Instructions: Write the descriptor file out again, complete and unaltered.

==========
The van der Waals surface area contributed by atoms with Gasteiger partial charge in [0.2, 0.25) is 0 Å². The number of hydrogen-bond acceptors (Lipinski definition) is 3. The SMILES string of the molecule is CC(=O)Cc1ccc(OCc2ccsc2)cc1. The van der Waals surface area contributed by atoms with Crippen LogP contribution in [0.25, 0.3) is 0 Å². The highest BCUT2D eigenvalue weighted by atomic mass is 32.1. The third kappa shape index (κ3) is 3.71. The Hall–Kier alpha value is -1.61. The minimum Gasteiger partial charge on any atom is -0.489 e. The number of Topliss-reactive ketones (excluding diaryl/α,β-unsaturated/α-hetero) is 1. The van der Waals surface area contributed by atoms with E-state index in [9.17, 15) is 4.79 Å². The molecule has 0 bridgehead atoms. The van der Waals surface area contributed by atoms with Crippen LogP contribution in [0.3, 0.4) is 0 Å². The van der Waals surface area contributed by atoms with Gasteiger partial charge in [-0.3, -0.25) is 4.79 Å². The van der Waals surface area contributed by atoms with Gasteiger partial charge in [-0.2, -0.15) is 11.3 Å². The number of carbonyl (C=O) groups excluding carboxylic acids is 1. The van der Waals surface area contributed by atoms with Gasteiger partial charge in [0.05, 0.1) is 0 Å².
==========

The van der Waals surface area contributed by atoms with Gasteiger partial charge in [0.2, 0.25) is 0 Å². The number of hydrogen-bond acceptors (Lipinski definition) is 3. The SMILES string of the molecule is CC(=O)Cc1ccc(OCc2ccsc2)cc1. The van der Waals surface area contributed by atoms with Crippen LogP contribution in [0.25, 0.3) is 0 Å². The highest BCUT2D eigenvalue weighted by atomic mass is 32.1. The third kappa shape index (κ3) is 3.71. The Hall–Kier alpha value is -1.61. The minimum Gasteiger partial charge on any atom is -0.489 e. The number of Topliss-reactive ketones (excluding diaryl/α,β-unsaturated/α-hetero) is 1. The van der Waals surface area contributed by atoms with E-state index in [9.17, 15) is 4.79 Å². The molecule has 0 bridgehead atoms. The van der Waals surface area contributed by atoms with Crippen LogP contribution in [0.3, 0.4) is 0 Å². The van der Waals surface area contributed by atoms with Gasteiger partial charge in [-0.3, -0.25) is 4.79 Å². The van der Waals surface area contributed by atoms with Gasteiger partial charge in [-0.2, -0.15) is 11.3 Å². The number of carbonyl (C=O) groups excluding carboxylic acids is 1. The van der Waals surface area contributed by atoms with Gasteiger partial charge in [0.05, 0.1) is 0 Å².